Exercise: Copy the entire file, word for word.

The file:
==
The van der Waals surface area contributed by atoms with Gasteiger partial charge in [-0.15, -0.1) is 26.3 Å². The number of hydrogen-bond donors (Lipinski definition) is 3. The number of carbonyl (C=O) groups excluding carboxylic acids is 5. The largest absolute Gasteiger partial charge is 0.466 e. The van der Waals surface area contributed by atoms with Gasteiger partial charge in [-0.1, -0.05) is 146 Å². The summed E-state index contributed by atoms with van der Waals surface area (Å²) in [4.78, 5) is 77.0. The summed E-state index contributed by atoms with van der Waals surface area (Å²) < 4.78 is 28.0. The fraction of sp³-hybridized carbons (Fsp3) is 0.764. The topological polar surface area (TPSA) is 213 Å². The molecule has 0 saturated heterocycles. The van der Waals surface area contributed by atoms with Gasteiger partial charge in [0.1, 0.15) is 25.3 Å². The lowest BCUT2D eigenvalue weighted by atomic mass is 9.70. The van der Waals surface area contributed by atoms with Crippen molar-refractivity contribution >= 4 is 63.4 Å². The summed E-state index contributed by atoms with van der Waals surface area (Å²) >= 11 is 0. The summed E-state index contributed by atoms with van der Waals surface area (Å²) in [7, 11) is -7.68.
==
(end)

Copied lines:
The van der Waals surface area contributed by atoms with Gasteiger partial charge in [-0.15, -0.1) is 26.3 Å². The number of hydrogen-bond donors (Lipinski definition) is 3. The number of carbonyl (C=O) groups excluding carboxylic acids is 5. The largest absolute Gasteiger partial charge is 0.466 e. The van der Waals surface area contributed by atoms with Gasteiger partial charge in [-0.1, -0.05) is 146 Å². The summed E-state index contributed by atoms with van der Waals surface area (Å²) in [4.78, 5) is 77.0. The summed E-state index contributed by atoms with van der Waals surface area (Å²) < 4.78 is 28.0. The fraction of sp³-hybridized carbons (Fsp3) is 0.764. The topological polar surface area (TPSA) is 213 Å². The molecule has 0 saturated heterocycles. The van der Waals surface area contributed by atoms with Gasteiger partial charge in [0.1, 0.15) is 25.3 Å². The lowest BCUT2D eigenvalue weighted by atomic mass is 9.70. The van der Waals surface area contributed by atoms with Crippen molar-refractivity contribution >= 4 is 63.4 Å². The summed E-state index contributed by atoms with van der Waals surface area (Å²) >= 11 is 0. The summed E-state index contributed by atoms with van der Waals surface area (Å²) in [7, 11) is -7.68.